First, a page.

Objective and Design: transection of the anterior cruciate ligament 2 weeks after ipsilateral hindlimb deafferentation leads to osteoarthritis of the knee joint within 3 weeks. We analyzed the gait of six dogs that underwent this procedure in order to identify kinematic changes that could account for this rapid joint degeneration. All animals were video taped 1, 3, 6, 9 and 13 weeks after surgery while they trotted on a treadmill. Results: In each dog, extension of the hip, knee and ankle joints of the unstable limb was increased, and the yield phase of the unstable knee was delayed or attenuated. When killed, five of six dogs showed a large full-thickness cartilage ulcer on the distal and/or anterior surface of the medial femoral condyle of the unstable knee; in the sixth dog, a smaller ulcer was observed. However, the severity of pathology in each individual was not obviously related to differences among the dogs in postoperative joint kinematics. Conclusions: These data, and results of prior studies in humans and dogs, suggest that knee hyperextension resulting from limb deafferentation, and knee instability resulting from anterior cruciate ligament transection, operate in concert to create a mechanical environment (i.e., increased tibiofemoral separation and changes in the loading of articular surfaces) that results in rapid joint breakdown.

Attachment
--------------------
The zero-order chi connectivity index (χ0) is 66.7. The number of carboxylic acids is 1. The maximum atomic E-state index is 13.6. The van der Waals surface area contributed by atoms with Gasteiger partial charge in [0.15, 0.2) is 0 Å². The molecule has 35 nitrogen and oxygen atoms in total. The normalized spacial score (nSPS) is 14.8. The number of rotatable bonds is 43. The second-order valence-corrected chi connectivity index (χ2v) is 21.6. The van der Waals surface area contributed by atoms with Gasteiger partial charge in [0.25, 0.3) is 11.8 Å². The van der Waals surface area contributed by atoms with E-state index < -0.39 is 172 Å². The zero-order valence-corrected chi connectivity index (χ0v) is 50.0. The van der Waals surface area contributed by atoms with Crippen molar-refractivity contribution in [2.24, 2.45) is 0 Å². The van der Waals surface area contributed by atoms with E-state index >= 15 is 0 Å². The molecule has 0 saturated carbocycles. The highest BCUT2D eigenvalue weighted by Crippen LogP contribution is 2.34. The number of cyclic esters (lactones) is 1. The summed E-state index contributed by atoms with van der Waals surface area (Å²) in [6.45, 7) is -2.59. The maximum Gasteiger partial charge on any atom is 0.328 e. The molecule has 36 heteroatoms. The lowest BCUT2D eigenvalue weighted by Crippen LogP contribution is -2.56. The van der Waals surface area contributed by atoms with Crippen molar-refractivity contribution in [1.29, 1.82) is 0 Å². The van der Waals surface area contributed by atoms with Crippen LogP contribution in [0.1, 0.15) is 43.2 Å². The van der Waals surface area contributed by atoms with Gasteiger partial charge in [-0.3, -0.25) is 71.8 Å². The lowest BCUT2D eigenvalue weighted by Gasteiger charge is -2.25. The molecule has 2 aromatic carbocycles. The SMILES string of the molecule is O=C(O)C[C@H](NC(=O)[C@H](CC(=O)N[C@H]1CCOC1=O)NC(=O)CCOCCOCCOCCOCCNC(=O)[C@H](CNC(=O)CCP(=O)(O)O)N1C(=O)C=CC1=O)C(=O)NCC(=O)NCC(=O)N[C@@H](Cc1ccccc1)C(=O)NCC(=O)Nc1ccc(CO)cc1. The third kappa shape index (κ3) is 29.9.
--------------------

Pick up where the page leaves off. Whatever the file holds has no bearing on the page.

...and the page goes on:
Vilensky, J. A., O’Connor, B. L., Brandt, K. D., Dunn, E. A., & Rogers, P. I. (1997). Serial kinematic analysis of the canine hindlimb joints after deafferentation and anterior cruciate ligament transection. Osteoarthritis and Cartilage, 5(3), 173–182. https://doi.org/10.1016/S1063-4584(97)80012-X